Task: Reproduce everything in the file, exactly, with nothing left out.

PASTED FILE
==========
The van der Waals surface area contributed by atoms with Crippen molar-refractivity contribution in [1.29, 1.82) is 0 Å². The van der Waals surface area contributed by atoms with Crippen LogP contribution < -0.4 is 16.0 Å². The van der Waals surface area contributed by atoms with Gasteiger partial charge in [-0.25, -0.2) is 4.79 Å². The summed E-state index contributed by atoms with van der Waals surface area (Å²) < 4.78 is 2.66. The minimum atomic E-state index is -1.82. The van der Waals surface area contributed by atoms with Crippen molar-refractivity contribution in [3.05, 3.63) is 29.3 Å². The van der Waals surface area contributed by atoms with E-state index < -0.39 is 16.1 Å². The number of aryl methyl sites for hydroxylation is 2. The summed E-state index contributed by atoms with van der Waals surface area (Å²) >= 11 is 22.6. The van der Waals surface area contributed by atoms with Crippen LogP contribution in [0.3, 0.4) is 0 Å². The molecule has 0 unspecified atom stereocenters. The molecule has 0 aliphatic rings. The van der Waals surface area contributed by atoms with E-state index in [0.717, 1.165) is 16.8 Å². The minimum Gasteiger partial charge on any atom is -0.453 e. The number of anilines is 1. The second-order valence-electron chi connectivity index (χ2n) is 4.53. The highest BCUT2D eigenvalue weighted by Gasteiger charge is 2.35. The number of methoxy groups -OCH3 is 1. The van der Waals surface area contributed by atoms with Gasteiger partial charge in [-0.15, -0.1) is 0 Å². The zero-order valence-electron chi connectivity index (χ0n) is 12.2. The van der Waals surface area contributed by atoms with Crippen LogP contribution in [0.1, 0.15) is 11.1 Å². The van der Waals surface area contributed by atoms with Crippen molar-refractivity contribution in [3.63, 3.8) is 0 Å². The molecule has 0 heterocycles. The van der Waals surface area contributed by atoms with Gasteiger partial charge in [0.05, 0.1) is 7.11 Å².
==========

The van der Waals surface area contributed by atoms with Crippen molar-refractivity contribution in [1.29, 1.82) is 0 Å². The van der Waals surface area contributed by atoms with Crippen LogP contribution < -0.4 is 16.0 Å². The van der Waals surface area contributed by atoms with Gasteiger partial charge in [-0.25, -0.2) is 4.79 Å². The summed E-state index contributed by atoms with van der Waals surface area (Å²) < 4.78 is 2.66. The minimum atomic E-state index is -1.82. The van der Waals surface area contributed by atoms with Crippen molar-refractivity contribution in [3.05, 3.63) is 29.3 Å². The van der Waals surface area contributed by atoms with E-state index < -0.39 is 16.1 Å². The number of aryl methyl sites for hydroxylation is 2. The summed E-state index contributed by atoms with van der Waals surface area (Å²) >= 11 is 22.6. The van der Waals surface area contributed by atoms with Crippen LogP contribution in [0.3, 0.4) is 0 Å². The molecule has 0 unspecified atom stereocenters. The molecule has 0 aliphatic rings. The van der Waals surface area contributed by atoms with E-state index in [0.717, 1.165) is 16.8 Å². The minimum Gasteiger partial charge on any atom is -0.453 e. The number of anilines is 1. The second-order valence-electron chi connectivity index (χ2n) is 4.53. The highest BCUT2D eigenvalue weighted by Gasteiger charge is 2.35. The number of methoxy groups -OCH3 is 1. The van der Waals surface area contributed by atoms with Gasteiger partial charge in [-0.15, -0.1) is 0 Å². The zero-order valence-electron chi connectivity index (χ0n) is 12.2. The van der Waals surface area contributed by atoms with Crippen LogP contribution in [0.1, 0.15) is 11.1 Å². The van der Waals surface area contributed by atoms with Crippen molar-refractivity contribution in [3.63, 3.8) is 0 Å². The molecule has 0 heterocycles. The van der Waals surface area contributed by atoms with Gasteiger partial charge in [0.05, 0.1) is 7.11 Å².